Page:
Why We’re Pivoting from Mobile-first to Web-first

There has been discussion from the venture capitalist angle on the failings of mobile consumer companies, including posts by Fred Wilson and Om Malik. I wanted to share my perspective, having been the co-founder of a mobile-first startup . We’ve raised $3.65m to date, and have tried two mobile-first free social products. However, for our next product, we are going web-first and charging out of the gate.

Ads are the Internet’s tax on users who want free apps and websites. Allmost all free apps and services have ads. Ad-supported companies are akin to the government in the sense that they are both really good at finding ways to charge you without it seemingly coming out of your pocket. Many people’s taxes are taken automatically out of their payroll, so they don’t think of that money as being theirs to begin with. Similarly, we feel like everything that we don’t directly pay money for on the Internet is free, but that is simply not true.

Unlike taxes, however, ad-based services target lower-income and lower-education audiences because that’s where they make all of their money. To take the largest example, Google makes $30.00 ARPU (Average Revenue Per User) per year and charges about $1/click on average to advertisers. That’s 30 ads clicked per user per year. I’m certainly not clicking that many Google ads per year and I don’t know if most technically-inclined users do. We know where content stops and ads begin.

What’s the cost to the user? The cost is the loss of privacy, and future opportunities for the user that they’ve lost as a result. Those opportunities can cost tens or hundreds of thousands of dollars as well as future happiness. Advertising-based companies need lots of data to win advertiser dollars away from television and newspapers. That being said, your data is given mostly in aggregate, so none of your personal information is revealed or sold directly to advertisers (in most cases). Usually the argument goes that your data is being sold, but that’s not mine (unless I’m trying to sell privacy to a lay person). If that were true, consumers would revolt the same way they would if they had to go into their bank account once a year and hand 20-50% of it to the government to spend on programs like the TSA. My argument is different; that because of the way ad-supported companies must operate and grow, your data is compromised.

To gather enough data to be statistically significant to advertisers, as well as to achieve the scale necessary to have a large enough lower-income and lower-education audience to click on ads, all ad-based companies must grow very large user bases. They also have to grow their user base fast in the early days of the company, because nobody will suck up the cost of running a slow-growing and high-cost tech company for a long-enough period. To raise venture capital post-seed round, you need fast growth. You will not find many or any large advertising-based tech companies that have not raised money from VCs.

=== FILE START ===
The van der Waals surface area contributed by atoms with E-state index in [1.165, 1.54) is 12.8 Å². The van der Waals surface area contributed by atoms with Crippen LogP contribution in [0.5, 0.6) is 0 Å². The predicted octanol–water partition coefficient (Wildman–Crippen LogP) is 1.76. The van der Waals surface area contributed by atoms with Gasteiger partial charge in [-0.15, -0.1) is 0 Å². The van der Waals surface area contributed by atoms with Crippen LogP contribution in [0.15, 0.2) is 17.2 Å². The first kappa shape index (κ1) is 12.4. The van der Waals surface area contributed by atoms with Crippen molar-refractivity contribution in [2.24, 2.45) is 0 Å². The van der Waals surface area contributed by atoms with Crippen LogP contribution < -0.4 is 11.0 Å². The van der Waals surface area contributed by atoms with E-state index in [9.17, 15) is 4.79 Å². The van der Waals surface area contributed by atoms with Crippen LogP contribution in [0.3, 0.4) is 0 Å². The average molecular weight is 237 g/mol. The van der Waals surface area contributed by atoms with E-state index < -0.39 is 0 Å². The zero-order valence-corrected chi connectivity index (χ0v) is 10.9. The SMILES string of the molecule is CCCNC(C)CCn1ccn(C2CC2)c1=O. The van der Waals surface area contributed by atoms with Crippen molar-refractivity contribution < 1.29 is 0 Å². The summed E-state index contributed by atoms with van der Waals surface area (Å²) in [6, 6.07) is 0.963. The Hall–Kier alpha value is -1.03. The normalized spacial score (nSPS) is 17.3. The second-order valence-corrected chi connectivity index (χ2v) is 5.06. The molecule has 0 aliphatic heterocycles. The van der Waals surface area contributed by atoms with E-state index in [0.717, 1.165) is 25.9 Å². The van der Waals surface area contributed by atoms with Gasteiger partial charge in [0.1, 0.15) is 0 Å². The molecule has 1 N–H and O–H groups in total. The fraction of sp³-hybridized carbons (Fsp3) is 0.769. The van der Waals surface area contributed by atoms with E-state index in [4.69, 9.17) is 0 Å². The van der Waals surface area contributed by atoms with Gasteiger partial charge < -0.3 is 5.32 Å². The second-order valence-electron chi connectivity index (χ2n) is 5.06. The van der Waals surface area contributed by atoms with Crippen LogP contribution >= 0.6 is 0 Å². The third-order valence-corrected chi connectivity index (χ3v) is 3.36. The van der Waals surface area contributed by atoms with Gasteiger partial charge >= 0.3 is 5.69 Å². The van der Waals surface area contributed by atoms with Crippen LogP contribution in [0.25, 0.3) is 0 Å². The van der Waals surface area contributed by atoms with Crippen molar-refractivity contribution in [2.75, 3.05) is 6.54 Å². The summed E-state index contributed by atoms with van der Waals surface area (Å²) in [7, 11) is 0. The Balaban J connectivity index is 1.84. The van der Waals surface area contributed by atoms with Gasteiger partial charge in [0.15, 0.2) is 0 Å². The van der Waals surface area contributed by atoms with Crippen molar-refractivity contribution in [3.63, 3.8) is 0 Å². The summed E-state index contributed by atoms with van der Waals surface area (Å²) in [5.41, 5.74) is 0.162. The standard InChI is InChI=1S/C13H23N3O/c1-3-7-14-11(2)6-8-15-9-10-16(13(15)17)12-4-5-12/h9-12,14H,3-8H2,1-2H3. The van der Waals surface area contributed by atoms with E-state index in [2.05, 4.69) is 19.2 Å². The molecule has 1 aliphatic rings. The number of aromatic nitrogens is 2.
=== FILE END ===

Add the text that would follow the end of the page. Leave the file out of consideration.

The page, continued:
So advertising-based companies have to grow very large, very fast in order to support their free product. Let’s talk some numbers on user acquisition. If you work at a startup and have access to your funnel data, you can confirm that what I am saying is true. User acquisition is ultimately about retaining the user through all stages of the user lifecycle. If you don’t focus on that, at each step of your website or app’s onboarding and main user activity flows, you will lose a percentage of users. I believe this is the primary reason that mobile is failing.

Let me share with you some rough numbers from our mobile-first startup. Out of 300,000+ downloads and 250,000 unique website visitors, 200,000 people have signed up. So right away, chop off 60% of your audience whom are just window-shopping. As an aside, I have heard privately from an app maker with a 100m+ downloads that 50% of people don’t even open their app after downloading. And that’s not counting people who can’t find your app in the store or decide not to download it after seeing your app rating (4.5 stars, in our case).

We used to have a screen where users could input their phone numbers and emails to help other users find them better. Out of 200,000, chop off 25% who don’t have the patience for that or are scared that we will sell their phone number. We also used to have a social network sign-in screen to automatically create groups for our users. Another 25% don’t want to sign-in to a social network, don’t see the skip button, or get bored by this time. We have since removed those two steps, but it took us a while to get there because we had to re-engineer how onboarding worked.

So that takes our original 550,000 eyeballs + people to 100,000 users. Now that the user is in our app and has an account, we want them to create a group and add their friends or family to the group. 25% of users won’t create a group and another 25% won’t add anybody to the group they created. Now we need them to share something to those people. Then the people they share with need to see the value, understand what is going on, and go through most of the steps above.

At best, we retain 5% of users through the entire onboarding process. Attempts to fix it have raised it only nominally. We are not alone on that count even amongst apps with much better onboarding and many more app versions than our own.